Early in 1969 eighteen B-25s flew to Guaymas, Mexico. This was the first squadron of Mitchell bombers to take to the air since World War II. The mission: to film Paramount Picture's movie adaptation of Joseph Heller's novel Catch-22. Studio effects artists painted the tail code "6Y" in white and a dancing girl on the left nose of the NASM B-25J. She wore a red bikini and blue skirt and her name, Luscious Lulu, appeared in red with white highlights. The camera pans briefly across this Mitchell as the movie opens. Paramount planned to film for six weeks but the production required three months to shoot and the bombers flew a total of about 1,500 hours. They appear on screen for twelve minutes.
Catch-22 opens with a mass takeoff of sixteen B-25s and all the stunt pilots involved considered this scene the most dangerous sequence to film. Four takes were required but no accidents occurred. The only fatality during the entire production happened when a cameraman fell from the tail of a Mitchell at altitude. Paramount released Catch-22 in June 1970 to sour reviews and the movie fared poorly at the box office.
This cinematic dud profoundly influenced the numbers of surviving B-25s. Sixteen of the eighteen bombers used in the film still fly and one of these airplanes remains in covered storage and protected from the elements in the NASM aeronautical collection.
Tallmantz sold most of the B-25 collection and DAVU Aviation in Santa Fe, New Mexico, bought the NASM Mitchell in January 1971. Title to the bomber transferred to Wings of Yesterday but the airplane remained in Santa Fe. Almost eight years later, Dr. John F. Marshall bought it and flew the B-25 to Williston Airport, near Ocala, Florida, in November 1979. Marshall painted "Carol Jean" beneath the left cockpit in honor of his wife.
Marshall continued to fly the bomber and it appeared regularly at airshows across the nation. Like many operators of World War II aircraft, Marshall campaigned the airshow circuit to educate as well as to entertain the public. "It's amazing to me that people don't know their history," he said. "Don't get me wrong. We have a heck of a lot of fun with the plane, but the main purpose of the Carol Jean is to teach people their heritage and instill patriotism."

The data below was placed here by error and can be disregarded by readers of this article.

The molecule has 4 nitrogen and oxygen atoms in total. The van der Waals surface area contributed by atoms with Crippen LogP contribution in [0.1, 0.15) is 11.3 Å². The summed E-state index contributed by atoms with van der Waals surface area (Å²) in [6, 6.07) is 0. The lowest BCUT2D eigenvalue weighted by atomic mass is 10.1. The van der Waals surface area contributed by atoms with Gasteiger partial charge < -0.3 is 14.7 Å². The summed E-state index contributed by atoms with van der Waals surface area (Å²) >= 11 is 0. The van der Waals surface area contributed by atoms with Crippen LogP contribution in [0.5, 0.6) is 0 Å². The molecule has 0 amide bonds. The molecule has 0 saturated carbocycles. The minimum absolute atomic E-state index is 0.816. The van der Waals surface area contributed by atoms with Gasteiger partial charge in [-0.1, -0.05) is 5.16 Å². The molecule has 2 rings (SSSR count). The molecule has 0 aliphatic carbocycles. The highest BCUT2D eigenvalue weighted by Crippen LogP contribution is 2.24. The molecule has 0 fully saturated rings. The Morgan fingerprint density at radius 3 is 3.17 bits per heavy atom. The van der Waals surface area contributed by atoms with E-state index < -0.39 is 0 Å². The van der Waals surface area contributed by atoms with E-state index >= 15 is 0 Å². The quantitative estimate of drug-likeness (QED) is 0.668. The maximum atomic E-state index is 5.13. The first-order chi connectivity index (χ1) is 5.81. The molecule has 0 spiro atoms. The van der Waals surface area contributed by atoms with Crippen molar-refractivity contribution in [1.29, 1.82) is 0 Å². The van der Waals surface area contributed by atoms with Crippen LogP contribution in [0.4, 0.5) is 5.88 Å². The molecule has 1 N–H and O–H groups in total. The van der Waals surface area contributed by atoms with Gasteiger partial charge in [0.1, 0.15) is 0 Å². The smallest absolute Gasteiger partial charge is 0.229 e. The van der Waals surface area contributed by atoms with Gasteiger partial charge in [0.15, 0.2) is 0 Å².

Three rows of black bomb stencils painted beneath the left side of the cockpit document Carol Jean's career as an airshow queen. The location and date of each show appears inside each bomb symbol. During World War II, many bomber crews used the same symbology to record their combat missions.
In 1985 Marshall read of NASM's interest in acquiring a B-25 and decided that the bomber was ready for permanent retirement. Two days before he delivered the Mitchell to the Museum, Marshall determined to end his chapter in the history of this airplane with a sensational finale. In the afternoon of Saturday, November 16, 1985, with several friends as crew, Marshall buzzed low over the University of Florida football stadium during a home game against Kentucky. Seventy-two thousand fans witnessed "Carol Jean" pass the length of the field just above the light poles.
Al Alsobrook, vice president for university relations, compared Marshall's pass in the B-25 to a similar buzz job carried out years earlier by a military jet pilot. "All I remember [about the jet]," he said," is that I was scared quicker and it was over quicker." The flight stirred complaints to the Federal Aviation Administration. "My phone rang for 2 ½ hours," said Fred Williams, an FAA airworthiness inspector. "There were many, many people who were irate."
Marshall said there was "no malicious intent. . . It was a perfect day. We made several passes [away from the stadium] and the airplane felt good. We felt good, and it all fell together. . . It was a last hurrah - the airplane is going to the Smithsonian. She had a home in Florida, and we wanted to say goodbye."
On Monday, November 18, 1985, Marshall landed at Dulles Airport and taxied "Carol Jean" into Smithsonian custody.
Wingspan: 20.3 m (67 ft 7 in)
Length: 15.9 m (52 ft 11 in)
Height: 4.9 m (16 ft 4 in)
Weight: Empty, 8,766 kg (19,480 lb)
Gross, 15,750 kg (35,000 lb)
Engines: (2) Curtiss-Wright R-2600-13, 1,700 hp each
Reference and Further Reading:
Avery, Norm L. "B-25 Mitchell, The Magnificent Medium." St. Paul, Minn.: Phalanx Publishing, 1992.
Hickey, Lawrence J. "Warpath Across the Pacific: The Illustrated History of the 345th Bombardment Group During World War II." Boulder, Colo.: International Research and Publishing Corp., 1986.
Thompson, Scott A. "B-25 Mitchell in Civil Service." Elk Grove, Calif.: Aero Vintage Books, 1997.
"Catch-22." Paramount Pictures, 121 minutes, Mike Nichols, Director, screenplay by Buck Henry. Produced by John Calley and Martin Ransohoff, starring Alan Arkin, Art Garfunkel, Martin Balsam, and Martin Sheen. Videotape.